Common workplace hijacks include getting or giving feedback; telling someone the truth about their behavior, your needs, etc; public speaking or speaking in a large meeting especially when senior managers are present; disagreeing with key stakeholders, etc.  

There are numerous reasons why people avoid conflict. Fear of: 

  • What will happen if they speak up or tell the truth (they’re afraid of looking bad or incompetent)
  • Being viewed as “difficult” or not on board 
  • Hurting the relationship, making things worse, having the person quit or act out

Conflict Avoidance In the Workplace

Conflict-avoidance is everywhere in senior executives – remember, it’s how we’re wired. Here are several real examples from clients:

  • The CEO who refuses to hold his low-performing team members accountable for their behavior which leaves his high-performers feeling frustrated, disempowered and unmotivated
  • The SVP who is told to “help” a struggling peer because her boss doesn’t want to deal directly with his direct report 
  • The Executive who wastes time at offsites with superficial observations and small-talk rather than addressing the real, pressing business issues members want to address
  • The CEO who won’t let the President fire a low-performing key leadership team member, so he waits 6 months before compromising and allowing him to move this person to another part of the business
  • The CEO who doesn’t want to confront his Board Chair about where the Chair thinks he can and should make decisions

The list goes on and on, and the results are always the same.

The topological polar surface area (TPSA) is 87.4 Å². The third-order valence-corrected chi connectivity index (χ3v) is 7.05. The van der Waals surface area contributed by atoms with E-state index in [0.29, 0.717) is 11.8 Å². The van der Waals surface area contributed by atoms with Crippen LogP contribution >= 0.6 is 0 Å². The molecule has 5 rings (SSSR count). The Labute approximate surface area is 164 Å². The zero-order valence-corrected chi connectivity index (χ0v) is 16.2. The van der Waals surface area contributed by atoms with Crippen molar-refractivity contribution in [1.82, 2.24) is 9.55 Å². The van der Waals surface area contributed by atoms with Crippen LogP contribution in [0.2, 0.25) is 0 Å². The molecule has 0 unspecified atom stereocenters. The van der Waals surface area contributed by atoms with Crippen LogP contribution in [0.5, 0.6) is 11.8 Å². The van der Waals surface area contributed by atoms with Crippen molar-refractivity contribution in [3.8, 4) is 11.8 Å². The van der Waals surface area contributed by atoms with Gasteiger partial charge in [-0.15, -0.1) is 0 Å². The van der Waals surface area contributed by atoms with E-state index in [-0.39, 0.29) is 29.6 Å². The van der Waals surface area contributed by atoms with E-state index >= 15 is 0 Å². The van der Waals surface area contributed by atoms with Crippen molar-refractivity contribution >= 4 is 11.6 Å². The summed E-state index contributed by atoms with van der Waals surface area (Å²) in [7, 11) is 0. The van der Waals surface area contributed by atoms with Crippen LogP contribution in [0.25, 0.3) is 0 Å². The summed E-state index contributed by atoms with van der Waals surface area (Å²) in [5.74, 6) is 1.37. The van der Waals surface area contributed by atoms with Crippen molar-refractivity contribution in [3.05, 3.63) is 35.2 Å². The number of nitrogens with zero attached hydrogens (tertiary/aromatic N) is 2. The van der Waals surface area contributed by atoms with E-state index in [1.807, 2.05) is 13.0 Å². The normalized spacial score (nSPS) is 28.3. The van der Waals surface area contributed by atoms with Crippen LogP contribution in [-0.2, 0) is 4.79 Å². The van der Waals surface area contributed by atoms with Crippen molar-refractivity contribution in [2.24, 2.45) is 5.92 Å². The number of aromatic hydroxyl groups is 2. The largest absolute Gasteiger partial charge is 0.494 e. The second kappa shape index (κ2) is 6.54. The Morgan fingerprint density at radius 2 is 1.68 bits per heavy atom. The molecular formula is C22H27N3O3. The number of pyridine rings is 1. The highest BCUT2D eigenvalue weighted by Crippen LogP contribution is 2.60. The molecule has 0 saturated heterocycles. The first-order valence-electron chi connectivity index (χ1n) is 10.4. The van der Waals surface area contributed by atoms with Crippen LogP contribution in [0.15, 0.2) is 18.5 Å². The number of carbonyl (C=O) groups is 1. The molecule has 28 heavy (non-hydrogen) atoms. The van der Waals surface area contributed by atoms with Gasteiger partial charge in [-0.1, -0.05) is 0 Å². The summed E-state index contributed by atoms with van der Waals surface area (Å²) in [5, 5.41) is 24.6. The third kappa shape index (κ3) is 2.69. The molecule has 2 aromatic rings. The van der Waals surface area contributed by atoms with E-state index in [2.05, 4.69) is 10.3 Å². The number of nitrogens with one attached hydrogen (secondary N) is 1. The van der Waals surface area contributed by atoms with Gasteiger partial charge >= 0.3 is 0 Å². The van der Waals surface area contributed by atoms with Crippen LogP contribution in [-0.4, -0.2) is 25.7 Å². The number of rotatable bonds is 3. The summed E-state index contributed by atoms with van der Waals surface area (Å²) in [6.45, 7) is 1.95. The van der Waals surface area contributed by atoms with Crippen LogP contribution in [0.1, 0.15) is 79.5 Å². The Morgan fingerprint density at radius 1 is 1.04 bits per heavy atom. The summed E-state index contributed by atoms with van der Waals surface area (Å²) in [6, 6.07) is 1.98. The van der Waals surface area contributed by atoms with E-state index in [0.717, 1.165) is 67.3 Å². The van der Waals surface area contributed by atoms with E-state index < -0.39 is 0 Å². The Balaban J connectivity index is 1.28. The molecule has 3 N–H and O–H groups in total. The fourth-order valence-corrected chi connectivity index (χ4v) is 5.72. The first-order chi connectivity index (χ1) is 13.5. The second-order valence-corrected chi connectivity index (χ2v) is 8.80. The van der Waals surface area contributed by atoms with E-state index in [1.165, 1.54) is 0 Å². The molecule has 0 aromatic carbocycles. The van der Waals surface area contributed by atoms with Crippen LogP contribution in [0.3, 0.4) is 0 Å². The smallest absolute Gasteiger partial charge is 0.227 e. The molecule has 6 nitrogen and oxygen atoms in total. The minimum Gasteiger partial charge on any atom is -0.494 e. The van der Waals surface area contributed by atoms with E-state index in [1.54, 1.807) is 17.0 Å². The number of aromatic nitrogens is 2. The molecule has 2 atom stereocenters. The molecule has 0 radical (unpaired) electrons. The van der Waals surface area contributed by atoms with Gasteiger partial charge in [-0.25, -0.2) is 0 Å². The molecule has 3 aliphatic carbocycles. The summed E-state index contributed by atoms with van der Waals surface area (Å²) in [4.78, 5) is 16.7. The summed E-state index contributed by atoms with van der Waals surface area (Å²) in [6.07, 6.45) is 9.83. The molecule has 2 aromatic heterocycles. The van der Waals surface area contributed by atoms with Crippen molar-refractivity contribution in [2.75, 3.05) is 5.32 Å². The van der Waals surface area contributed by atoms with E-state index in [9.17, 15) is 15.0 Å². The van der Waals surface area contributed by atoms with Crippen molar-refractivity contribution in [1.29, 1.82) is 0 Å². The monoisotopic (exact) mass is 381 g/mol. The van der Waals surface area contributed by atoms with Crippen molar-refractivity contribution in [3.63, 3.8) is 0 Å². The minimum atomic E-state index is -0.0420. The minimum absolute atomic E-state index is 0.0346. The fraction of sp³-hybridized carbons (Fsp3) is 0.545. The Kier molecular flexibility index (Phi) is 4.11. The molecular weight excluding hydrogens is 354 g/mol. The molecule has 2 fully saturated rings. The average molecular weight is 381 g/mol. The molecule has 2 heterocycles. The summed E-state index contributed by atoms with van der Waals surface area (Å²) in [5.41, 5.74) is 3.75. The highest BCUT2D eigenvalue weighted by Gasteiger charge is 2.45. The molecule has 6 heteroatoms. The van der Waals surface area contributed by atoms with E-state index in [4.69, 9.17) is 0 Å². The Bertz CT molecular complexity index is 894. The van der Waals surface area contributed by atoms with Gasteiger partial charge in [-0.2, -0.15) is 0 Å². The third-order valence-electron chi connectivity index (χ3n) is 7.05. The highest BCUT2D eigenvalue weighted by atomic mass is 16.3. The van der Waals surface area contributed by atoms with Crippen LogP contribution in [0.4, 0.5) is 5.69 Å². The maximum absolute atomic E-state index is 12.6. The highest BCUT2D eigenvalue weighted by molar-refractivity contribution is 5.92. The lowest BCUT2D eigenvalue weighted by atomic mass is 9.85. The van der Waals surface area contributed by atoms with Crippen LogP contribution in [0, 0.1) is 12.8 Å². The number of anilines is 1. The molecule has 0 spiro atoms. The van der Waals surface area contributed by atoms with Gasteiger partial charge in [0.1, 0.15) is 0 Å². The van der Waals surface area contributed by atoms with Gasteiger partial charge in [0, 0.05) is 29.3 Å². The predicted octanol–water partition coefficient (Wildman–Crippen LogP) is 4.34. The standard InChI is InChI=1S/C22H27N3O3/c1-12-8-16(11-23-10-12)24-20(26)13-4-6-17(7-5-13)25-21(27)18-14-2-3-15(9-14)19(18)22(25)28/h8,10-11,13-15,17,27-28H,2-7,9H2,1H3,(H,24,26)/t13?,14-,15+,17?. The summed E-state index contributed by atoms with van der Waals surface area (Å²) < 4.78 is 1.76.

Consistent failure to address problems as they arise results in high frustration, wasted time and energy, low influence, strained communication and ultimately turnover of high performers, the wrong members on the leadership team, and poor business performance. Addressing conflict head on can make a huge impact to the success of the team and organization.

What You Can Practically Do

The starting point of all change starts with self-awareness. You have to believe it something worthy to address, that you would benefit from making a difference in building a stronger or better relationship with a key stakeholder. 

Most leaders don’t want to go there and avoid it until it gets so dysfunctional that they have to take action.

A leader I know had a difficult situation with his Board chair. He spent months thinking and talking about it. 

Ultimately he took these 3 steps:

  1. Look honestly at the situation. He was in “com-blame” mode (blaming and complaining) and wanted to wait for it to improve since the relationship was new. When he admitted that he would need to be part of the solution to create a different possibility, he woke up to his own accountability and role in the situation being what it was.
  2. Determine what you want to create. He got clear that he wanted to recontract about decision-making and how they shared information. They both thought the other needed to do more or less than they were doing now.
  3. Take action. He reached out to create the space for a real conversation. He invited the Chair to dinner and at that dinner, decided to be real about what he was thinking and needing. The Chairman also admitted what was behind his need to be part of the Enterprise technology solution, which was causing friction between them. By cracking the door open about what they were honestly thinking, they were able to discuss how they could work better going forward.

The most important elements are that you get REAL, think BIGGER than have you been about what is possible, get 10% (or more) COURAGEOUS than you have been up until now to overcome your brain’s natural wiring, and take ACTION. 

If you want to have a conversation about how to gain a deeper understanding of your ability to handle conflict and how to build your capacity to create stronger relationships, contact me to set up a discovery session today. 

As always, I’d love to hear what you think about this post. Please drop me an email at and let me know your thoughts, reactions, and questions.

Yours in practice,